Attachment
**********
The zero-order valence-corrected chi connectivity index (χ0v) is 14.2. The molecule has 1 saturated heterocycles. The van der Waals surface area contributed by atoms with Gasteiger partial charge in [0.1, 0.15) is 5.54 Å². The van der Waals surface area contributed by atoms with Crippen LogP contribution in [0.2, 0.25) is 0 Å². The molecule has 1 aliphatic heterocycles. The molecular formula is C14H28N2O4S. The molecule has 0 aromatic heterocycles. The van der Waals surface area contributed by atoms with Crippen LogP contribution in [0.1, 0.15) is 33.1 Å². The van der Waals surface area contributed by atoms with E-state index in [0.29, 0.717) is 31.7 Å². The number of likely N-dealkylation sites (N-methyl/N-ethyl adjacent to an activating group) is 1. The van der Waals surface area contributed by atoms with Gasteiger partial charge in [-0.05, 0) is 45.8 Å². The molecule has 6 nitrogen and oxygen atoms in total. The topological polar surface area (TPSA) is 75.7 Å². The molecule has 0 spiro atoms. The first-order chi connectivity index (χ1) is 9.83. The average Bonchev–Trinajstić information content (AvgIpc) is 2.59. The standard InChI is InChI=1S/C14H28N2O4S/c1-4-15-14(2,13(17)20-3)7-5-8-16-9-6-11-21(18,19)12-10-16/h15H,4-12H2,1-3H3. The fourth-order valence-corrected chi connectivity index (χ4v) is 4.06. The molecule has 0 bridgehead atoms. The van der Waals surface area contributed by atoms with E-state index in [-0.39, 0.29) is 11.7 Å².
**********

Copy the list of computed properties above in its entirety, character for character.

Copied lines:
The zero-order valence-corrected chi connectivity index (χ0v) is 14.2. The molecule has 1 saturated heterocycles. The van der Waals surface area contributed by atoms with Gasteiger partial charge in [0.1, 0.15) is 5.54 Å². The van der Waals surface area contributed by atoms with Crippen LogP contribution in [0.2, 0.25) is 0 Å². The molecule has 1 aliphatic heterocycles. The molecular formula is C14H28N2O4S. The molecule has 0 aromatic heterocycles. The van der Waals surface area contributed by atoms with Crippen LogP contribution in [0.1, 0.15) is 33.1 Å². The van der Waals surface area contributed by atoms with E-state index in [0.29, 0.717) is 31.7 Å². The number of likely N-dealkylation sites (N-methyl/N-ethyl adjacent to an activating group) is 1. The van der Waals surface area contributed by atoms with Gasteiger partial charge in [-0.05, 0) is 45.8 Å². The molecule has 6 nitrogen and oxygen atoms in total. The topological polar surface area (TPSA) is 75.7 Å². The molecule has 0 spiro atoms. The first-order chi connectivity index (χ1) is 9.83. The average Bonchev–Trinajstić information content (AvgIpc) is 2.59. The standard InChI is InChI=1S/C14H28N2O4S/c1-4-15-14(2,13(17)20-3)7-5-8-16-9-6-11-21(18,19)12-10-16/h15H,4-12H2,1-3H3. The fourth-order valence-corrected chi connectivity index (χ4v) is 4.06. The molecule has 0 bridgehead atoms. The van der Waals surface area contributed by atoms with E-state index in [-0.39, 0.29) is 11.7 Å².